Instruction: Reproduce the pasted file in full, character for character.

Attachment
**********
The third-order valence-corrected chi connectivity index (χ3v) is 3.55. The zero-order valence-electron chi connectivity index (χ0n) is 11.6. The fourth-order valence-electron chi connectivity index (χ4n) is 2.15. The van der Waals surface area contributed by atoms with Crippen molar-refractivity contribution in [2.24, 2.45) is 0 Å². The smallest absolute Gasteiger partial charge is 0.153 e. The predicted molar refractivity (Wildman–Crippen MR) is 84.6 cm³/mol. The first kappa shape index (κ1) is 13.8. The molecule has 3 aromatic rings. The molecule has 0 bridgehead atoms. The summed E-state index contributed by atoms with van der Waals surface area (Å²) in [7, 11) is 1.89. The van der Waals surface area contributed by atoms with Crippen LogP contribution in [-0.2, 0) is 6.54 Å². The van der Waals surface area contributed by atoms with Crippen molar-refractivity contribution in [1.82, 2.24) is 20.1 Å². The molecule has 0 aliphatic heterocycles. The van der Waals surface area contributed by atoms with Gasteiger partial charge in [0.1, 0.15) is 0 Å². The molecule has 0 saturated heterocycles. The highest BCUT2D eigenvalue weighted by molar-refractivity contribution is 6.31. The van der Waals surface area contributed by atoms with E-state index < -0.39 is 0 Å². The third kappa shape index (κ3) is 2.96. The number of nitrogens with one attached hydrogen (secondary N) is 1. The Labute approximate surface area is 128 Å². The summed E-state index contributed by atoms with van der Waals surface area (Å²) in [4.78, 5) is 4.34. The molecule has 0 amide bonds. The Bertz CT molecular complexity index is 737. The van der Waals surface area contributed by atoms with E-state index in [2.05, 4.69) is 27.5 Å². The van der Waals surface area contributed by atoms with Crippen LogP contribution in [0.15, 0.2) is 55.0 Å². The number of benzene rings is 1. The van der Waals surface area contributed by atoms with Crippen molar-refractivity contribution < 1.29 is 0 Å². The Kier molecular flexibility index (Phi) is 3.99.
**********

The third-order valence-corrected chi connectivity index (χ3v) is 3.55. The zero-order valence-electron chi connectivity index (χ0n) is 11.6. The fourth-order valence-electron chi connectivity index (χ4n) is 2.15. The van der Waals surface area contributed by atoms with Crippen molar-refractivity contribution in [2.24, 2.45) is 0 Å². The smallest absolute Gasteiger partial charge is 0.153 e. The predicted molar refractivity (Wildman–Crippen MR) is 84.6 cm³/mol. The first kappa shape index (κ1) is 13.8. The molecule has 3 aromatic rings. The molecule has 0 bridgehead atoms. The summed E-state index contributed by atoms with van der Waals surface area (Å²) in [7, 11) is 1.89. The van der Waals surface area contributed by atoms with Crippen LogP contribution in [-0.2, 0) is 6.54 Å². The van der Waals surface area contributed by atoms with Crippen molar-refractivity contribution in [1.82, 2.24) is 20.1 Å². The molecule has 0 aliphatic heterocycles. The van der Waals surface area contributed by atoms with Gasteiger partial charge in [0.1, 0.15) is 0 Å². The molecule has 0 saturated heterocycles. The highest BCUT2D eigenvalue weighted by molar-refractivity contribution is 6.31. The van der Waals surface area contributed by atoms with E-state index < -0.39 is 0 Å². The third kappa shape index (κ3) is 2.96. The number of nitrogens with one attached hydrogen (secondary N) is 1. The Labute approximate surface area is 128 Å². The summed E-state index contributed by atoms with van der Waals surface area (Å²) in [4.78, 5) is 4.34. The molecule has 0 amide bonds. The Bertz CT molecular complexity index is 737. The van der Waals surface area contributed by atoms with E-state index in [2.05, 4.69) is 27.5 Å². The van der Waals surface area contributed by atoms with Crippen LogP contribution in [0.15, 0.2) is 55.0 Å². The number of benzene rings is 1. The van der Waals surface area contributed by atoms with Crippen molar-refractivity contribution < 1.29 is 0 Å². The Kier molecular flexibility index (Phi) is 3.99.